Expert bird dogs do not grow on trees.
Sure, they may have been through generations of selective breeding in order to optimize their bird retrieving qualities, but that does not mean that they are born knowing exactly how to behave in the field. Retrievers are not mind readers.
In fact, training bird dogs can be more difficult than ever these days, precisely because of the qualities we have bred into them.
Labradors and other bird dogs are often hyperactive and unruly due to their high intelligence and heightened sensory powers, and this can make it tricky to get them to retrieve as you would wish them to.
Of course, expert dog trainers don’t grow on trees either.
Whilst you might be a keen shot and an enthusiastic dog owner, that does not mean that you will automatically know exactly how to get your canine companion to respond to your commands.
It takes great patience and dedication to teach your dog to understand and obey your hand signals, whistles and wishes effectively.
Yet, once achieved, the bond created between man and beast is like nothing else, and the joy of working seamlessly together out in the field makes all the effort worthwhile.
The Role Of A Bird Dog
In general, bird dogs perform six different tasks whilst out on a hunt.
- Quarter – This is when they sweep back and forth in front of the hunter’s path through the field, bush or forest
- Seek Scent – They keep their nose to the ground, seeking out the scent of birds hiding in the grass or bush
- Steady – They stand still or ‘whoa’ when they detect a bird, and wait for the hunter to flush it out
- Point – They position their whole body, head, and nose in the direction of the bird in order to communicate its whereabouts to the hunter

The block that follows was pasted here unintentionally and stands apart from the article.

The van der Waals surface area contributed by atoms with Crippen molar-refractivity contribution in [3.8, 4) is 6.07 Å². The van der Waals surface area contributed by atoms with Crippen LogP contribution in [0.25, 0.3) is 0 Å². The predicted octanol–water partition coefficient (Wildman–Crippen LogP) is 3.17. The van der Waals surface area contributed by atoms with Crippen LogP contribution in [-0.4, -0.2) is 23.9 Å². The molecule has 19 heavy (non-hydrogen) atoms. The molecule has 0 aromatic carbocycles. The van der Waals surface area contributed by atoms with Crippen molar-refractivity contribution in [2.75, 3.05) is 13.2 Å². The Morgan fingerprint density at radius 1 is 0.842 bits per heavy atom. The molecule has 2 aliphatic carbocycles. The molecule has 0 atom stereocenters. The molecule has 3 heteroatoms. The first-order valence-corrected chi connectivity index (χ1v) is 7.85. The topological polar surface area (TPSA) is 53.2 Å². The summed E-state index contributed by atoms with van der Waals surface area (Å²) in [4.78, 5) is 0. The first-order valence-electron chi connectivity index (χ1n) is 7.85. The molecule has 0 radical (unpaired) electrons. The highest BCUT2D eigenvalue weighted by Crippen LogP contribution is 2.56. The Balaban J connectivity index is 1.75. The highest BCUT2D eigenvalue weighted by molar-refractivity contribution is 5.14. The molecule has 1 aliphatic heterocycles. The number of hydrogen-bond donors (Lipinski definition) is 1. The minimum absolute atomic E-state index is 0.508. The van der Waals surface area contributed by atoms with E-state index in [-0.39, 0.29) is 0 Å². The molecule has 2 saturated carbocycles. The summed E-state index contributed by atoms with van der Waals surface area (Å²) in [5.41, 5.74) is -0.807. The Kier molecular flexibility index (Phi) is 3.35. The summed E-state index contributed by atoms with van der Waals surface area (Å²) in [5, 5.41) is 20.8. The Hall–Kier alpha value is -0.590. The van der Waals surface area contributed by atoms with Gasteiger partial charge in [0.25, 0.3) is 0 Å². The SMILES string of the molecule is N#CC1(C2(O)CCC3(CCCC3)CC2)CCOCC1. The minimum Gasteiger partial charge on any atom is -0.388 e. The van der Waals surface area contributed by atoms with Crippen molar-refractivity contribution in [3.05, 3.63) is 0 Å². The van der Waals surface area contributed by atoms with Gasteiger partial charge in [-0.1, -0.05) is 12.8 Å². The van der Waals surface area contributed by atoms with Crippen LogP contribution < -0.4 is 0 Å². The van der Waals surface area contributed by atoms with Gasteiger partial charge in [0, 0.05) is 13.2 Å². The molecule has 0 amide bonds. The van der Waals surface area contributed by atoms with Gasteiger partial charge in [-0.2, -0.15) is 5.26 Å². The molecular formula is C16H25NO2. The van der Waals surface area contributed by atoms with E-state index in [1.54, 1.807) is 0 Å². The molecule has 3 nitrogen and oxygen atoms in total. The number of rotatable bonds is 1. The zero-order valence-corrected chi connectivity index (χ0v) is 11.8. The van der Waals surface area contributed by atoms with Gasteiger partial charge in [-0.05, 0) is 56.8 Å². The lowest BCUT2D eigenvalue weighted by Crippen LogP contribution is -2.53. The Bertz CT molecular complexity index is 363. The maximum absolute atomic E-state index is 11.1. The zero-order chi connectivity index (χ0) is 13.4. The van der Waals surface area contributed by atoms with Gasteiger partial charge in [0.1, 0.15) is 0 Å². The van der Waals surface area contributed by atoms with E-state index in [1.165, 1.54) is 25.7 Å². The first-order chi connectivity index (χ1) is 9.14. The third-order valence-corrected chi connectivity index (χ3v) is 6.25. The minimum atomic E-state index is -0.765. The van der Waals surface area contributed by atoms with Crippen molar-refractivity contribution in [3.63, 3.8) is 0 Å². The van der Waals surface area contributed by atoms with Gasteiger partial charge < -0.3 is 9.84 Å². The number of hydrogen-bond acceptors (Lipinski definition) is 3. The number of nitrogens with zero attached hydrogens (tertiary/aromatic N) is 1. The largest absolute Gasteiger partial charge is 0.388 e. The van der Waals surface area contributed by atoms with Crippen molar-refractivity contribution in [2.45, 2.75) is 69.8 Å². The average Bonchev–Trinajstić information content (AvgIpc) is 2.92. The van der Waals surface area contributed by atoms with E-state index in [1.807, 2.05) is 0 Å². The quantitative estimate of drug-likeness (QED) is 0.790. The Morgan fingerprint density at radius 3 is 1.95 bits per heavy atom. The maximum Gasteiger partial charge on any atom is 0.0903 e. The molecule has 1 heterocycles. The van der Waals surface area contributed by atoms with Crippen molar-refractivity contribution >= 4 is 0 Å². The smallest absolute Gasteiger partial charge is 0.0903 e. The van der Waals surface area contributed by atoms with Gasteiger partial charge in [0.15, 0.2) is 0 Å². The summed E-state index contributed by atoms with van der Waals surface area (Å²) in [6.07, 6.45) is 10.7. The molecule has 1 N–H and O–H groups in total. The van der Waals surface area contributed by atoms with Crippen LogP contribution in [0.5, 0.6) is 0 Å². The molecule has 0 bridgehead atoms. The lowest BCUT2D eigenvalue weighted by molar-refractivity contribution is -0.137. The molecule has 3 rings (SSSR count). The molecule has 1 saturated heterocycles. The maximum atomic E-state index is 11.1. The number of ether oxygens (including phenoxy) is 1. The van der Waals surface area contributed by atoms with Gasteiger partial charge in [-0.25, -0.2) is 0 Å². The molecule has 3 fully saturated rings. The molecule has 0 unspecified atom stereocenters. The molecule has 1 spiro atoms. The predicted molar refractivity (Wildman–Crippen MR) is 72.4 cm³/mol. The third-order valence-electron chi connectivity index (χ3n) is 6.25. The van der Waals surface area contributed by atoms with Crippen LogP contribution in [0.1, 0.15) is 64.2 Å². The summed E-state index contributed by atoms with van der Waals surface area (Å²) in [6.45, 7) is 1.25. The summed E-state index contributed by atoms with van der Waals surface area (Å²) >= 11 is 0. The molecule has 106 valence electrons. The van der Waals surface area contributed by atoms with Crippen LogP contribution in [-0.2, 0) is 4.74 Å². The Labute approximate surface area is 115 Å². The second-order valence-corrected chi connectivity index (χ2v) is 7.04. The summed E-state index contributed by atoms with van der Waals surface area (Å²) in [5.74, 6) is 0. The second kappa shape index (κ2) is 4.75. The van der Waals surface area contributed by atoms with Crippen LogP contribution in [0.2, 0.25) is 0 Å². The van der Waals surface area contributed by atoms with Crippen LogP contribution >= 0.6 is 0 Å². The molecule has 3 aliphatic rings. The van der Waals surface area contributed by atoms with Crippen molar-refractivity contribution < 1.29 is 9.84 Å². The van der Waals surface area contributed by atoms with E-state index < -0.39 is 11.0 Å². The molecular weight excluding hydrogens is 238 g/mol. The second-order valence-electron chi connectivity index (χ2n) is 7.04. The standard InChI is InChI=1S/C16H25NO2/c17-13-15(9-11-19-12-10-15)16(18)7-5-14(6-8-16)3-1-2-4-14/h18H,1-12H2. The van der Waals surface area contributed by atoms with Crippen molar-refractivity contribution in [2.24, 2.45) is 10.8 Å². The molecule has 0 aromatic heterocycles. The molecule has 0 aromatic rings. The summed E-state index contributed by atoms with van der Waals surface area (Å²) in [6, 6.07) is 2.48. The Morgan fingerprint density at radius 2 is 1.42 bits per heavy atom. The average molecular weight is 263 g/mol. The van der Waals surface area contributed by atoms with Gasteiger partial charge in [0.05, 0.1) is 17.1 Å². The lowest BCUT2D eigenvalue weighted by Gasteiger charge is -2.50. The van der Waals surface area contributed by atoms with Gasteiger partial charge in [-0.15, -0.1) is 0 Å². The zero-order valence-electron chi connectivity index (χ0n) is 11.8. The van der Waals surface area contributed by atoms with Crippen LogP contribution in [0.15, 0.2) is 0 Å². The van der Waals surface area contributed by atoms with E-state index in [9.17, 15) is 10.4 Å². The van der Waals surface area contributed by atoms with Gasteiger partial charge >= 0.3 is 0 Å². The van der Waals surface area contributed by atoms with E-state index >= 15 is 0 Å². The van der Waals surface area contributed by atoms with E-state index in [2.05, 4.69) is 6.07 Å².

- Fetch – Once the bird has been shot, the bird dog runs and picks up the kill wherever it has fallen. This could be in bush, forest or water. Sometimes they must do this ‘blind’, if they didn’t see exactly where it fell
- Retrieve – Finally, they carry the bird back with a ‘soft mouth’ hold, and deliver into the hunter’s hand
The final stage of this process (the retrieve), is the stage that most dogs struggle to master.
Many bird dogs chase after the birds too soon, rather than waiting for the command to ‘fetch’ from the hunter. Others damage the kill by retrieving it with a ‘hard mouth’ rather than a ‘soft mouth’.
And plenty of dogs refuse to carry the bird all the way back to the hunter’s hand, preferring to drop it half way so that you have to go and get it yourself.
With all that being said, let’s look at a few simple rules, tips and tricks that expert trainers recommend for getting your dog to retrieve birds on command efficiently and obediently.
Retriever Training, Tips And Tricks
Start Them Young